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Samuel K. Degelia, Xuguang Wang, and David J. Stensrud

moist layer that is key to generating nocturnal CI. Peters et al. (2017) connect errors in mesoscale convective system (MCS) forecasts to moisture biases, and in the simulations with negative moisture biases the models produce errors in both CI timing and location due to the parcels requiring additional residence time within the lifting regions. Assimilating kinematic and thermodynamic observations can improve many of the above issues related to forecasting nocturnal CI. Recently, Degelia et al

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Stacey M. Hitchcock, Russ S. Schumacher, Gregory R. Herman, Michael C. Coniglio, Matthew D. Parker, and Conrad L. Ziegler

an elevated layer between 0200 and 0500 UTC ( Trier and Parsons 1993 ). Changes were associated with the southward progression of a shallow surface front, and an increase in moisture advection in conjunction with the onset of the southerly nocturnal LLJ. These observations led to a schematic (Fig. 20 in Trier and Parsons 1993 ) of isentropic ascent of high θ e air associated with the LLJ over a quasi-stationary frontal zone. This has become a relatively common conceptual model for nocturnal

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Joshua G. Gebauer, Alan Shapiro, Evgeni Fedorovich, and Petra Klein

enhances the southerly geostrophic wind. It is likely that the effects described by Holton (1967) , Shapiro and Fedorovich (2009) , and Parish (2016) all contribute to the LLJ intensity and frequency maximum over the Great Plains. The LLJ has long been considered to be a key contributor to the nocturnal precipitation maximum over the Great Plains, although not all mechanisms involved are well understood. A well-defined diurnal oscillation in moisture flux over the region is associated with the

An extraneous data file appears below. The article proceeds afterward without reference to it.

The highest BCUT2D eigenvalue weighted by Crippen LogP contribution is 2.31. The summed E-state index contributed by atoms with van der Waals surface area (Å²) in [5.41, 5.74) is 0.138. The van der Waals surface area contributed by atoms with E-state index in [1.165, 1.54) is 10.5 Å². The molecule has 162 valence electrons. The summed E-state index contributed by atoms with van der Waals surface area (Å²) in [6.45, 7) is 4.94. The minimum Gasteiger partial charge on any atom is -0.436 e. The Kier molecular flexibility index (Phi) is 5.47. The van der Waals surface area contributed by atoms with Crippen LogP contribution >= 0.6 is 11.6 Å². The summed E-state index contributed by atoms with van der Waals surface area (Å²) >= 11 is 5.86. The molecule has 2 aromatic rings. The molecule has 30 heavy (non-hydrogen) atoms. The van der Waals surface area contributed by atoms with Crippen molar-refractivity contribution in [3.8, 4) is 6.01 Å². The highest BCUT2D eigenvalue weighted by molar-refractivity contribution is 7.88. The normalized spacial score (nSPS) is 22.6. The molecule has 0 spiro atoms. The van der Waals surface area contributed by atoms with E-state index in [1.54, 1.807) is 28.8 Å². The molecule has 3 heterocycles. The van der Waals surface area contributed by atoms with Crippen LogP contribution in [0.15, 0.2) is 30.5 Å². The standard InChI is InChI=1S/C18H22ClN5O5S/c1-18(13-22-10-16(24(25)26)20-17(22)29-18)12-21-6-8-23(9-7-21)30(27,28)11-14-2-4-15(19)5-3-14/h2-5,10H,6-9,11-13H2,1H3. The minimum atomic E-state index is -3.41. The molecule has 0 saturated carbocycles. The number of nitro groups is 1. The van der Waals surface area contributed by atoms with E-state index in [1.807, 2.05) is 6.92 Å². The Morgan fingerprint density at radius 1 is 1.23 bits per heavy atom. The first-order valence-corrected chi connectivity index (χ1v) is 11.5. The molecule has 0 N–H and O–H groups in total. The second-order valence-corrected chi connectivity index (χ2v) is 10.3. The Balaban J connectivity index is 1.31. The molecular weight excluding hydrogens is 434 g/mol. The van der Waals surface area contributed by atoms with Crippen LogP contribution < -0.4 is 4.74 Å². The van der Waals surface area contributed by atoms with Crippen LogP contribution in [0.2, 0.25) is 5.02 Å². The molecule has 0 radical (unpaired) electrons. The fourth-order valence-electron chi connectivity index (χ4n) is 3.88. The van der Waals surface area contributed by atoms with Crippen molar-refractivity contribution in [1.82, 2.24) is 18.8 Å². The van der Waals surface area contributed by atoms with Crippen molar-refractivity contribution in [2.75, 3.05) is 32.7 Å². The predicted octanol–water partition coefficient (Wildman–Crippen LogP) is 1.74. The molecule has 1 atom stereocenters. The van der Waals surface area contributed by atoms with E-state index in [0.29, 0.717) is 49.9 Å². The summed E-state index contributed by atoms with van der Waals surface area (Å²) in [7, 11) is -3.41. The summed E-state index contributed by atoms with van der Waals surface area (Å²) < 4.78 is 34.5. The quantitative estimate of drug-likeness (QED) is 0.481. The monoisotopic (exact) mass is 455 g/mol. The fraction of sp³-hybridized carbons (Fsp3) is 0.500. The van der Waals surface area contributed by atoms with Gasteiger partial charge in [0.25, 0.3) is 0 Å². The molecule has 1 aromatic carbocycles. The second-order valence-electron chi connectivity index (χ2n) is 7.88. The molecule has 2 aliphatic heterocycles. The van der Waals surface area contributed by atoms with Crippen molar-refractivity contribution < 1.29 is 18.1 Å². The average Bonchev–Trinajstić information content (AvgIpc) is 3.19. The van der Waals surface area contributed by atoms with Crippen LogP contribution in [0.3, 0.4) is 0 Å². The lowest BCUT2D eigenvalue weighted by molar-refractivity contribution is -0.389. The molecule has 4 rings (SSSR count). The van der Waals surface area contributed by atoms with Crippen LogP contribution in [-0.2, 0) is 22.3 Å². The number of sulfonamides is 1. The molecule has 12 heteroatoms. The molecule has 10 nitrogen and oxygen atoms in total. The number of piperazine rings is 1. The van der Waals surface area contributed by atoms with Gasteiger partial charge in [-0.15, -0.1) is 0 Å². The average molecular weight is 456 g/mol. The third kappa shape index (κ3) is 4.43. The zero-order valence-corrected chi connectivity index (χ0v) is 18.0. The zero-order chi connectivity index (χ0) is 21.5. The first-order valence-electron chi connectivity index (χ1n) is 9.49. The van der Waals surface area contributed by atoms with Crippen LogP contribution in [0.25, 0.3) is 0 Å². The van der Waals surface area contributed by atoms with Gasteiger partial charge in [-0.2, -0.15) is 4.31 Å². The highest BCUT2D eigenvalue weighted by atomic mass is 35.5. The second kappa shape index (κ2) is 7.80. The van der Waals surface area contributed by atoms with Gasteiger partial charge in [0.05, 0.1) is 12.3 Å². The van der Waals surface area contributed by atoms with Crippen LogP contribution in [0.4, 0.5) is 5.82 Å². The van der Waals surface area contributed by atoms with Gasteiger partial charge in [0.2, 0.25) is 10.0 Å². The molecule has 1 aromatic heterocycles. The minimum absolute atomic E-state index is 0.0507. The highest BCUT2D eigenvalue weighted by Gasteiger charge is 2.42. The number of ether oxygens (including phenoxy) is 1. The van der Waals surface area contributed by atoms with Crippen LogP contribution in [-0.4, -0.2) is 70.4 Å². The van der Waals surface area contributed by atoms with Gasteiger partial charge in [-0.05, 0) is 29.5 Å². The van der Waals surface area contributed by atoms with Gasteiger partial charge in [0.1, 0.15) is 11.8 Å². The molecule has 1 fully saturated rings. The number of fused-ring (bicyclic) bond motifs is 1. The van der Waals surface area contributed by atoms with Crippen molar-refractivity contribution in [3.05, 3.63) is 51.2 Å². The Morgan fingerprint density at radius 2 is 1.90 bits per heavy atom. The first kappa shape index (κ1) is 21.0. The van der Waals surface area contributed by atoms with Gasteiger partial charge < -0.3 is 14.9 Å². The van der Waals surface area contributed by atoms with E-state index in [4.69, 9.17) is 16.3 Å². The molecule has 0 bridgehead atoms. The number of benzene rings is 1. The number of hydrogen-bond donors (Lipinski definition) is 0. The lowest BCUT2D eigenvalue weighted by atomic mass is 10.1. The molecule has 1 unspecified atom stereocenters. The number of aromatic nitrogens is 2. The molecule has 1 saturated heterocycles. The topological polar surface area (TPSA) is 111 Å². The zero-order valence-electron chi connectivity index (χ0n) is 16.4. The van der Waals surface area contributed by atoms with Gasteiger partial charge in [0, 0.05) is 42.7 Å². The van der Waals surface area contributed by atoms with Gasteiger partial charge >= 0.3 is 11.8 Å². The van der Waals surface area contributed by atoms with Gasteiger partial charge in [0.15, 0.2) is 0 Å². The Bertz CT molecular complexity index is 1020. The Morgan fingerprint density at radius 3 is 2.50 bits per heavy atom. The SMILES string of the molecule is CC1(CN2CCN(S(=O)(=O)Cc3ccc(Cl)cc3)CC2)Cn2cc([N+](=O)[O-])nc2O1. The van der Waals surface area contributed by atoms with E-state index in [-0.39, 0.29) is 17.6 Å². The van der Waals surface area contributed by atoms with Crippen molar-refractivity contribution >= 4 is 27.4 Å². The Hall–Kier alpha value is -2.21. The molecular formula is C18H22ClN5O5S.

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Stanley B. Trier, James W. Wilson, David A. Ahijevych, and Ryan A. Sobash

-tropospheric baroclinic zone, which is intensified by MCS outflow. In the current study we use PECAN radiosonde data and a 50-member model ensemble to examine effects of mesoscale vertical motions on nocturnal elevated CI. Model-based budget studies ( Trier et al. 2014a , b ) have illustrated the critical role of mesoscale vertical motions in reducing negative buoyancy in environments of both initiating and mature elevated MCSs. Both upward transports of moisture that raise the relative humidity of convecting air

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Tammy M. Weckwerth and Ulrike Romatschke

). The compositing process used in our analyses smoothed out the jet streak structure so the jet coupling is not as prominent as that shown in Squitieri and Gallus (2016) . Significant low-level moisture associated with the LLJ was observed in the region ( Fig. 16a ). The enhanced moisture at 300 mb ( Fig. 15a ) was likely caused by a combination of advection from the southwest and upward moisture transport by the sustained deep convection in the region. Break days also showed 850-mb southerly flow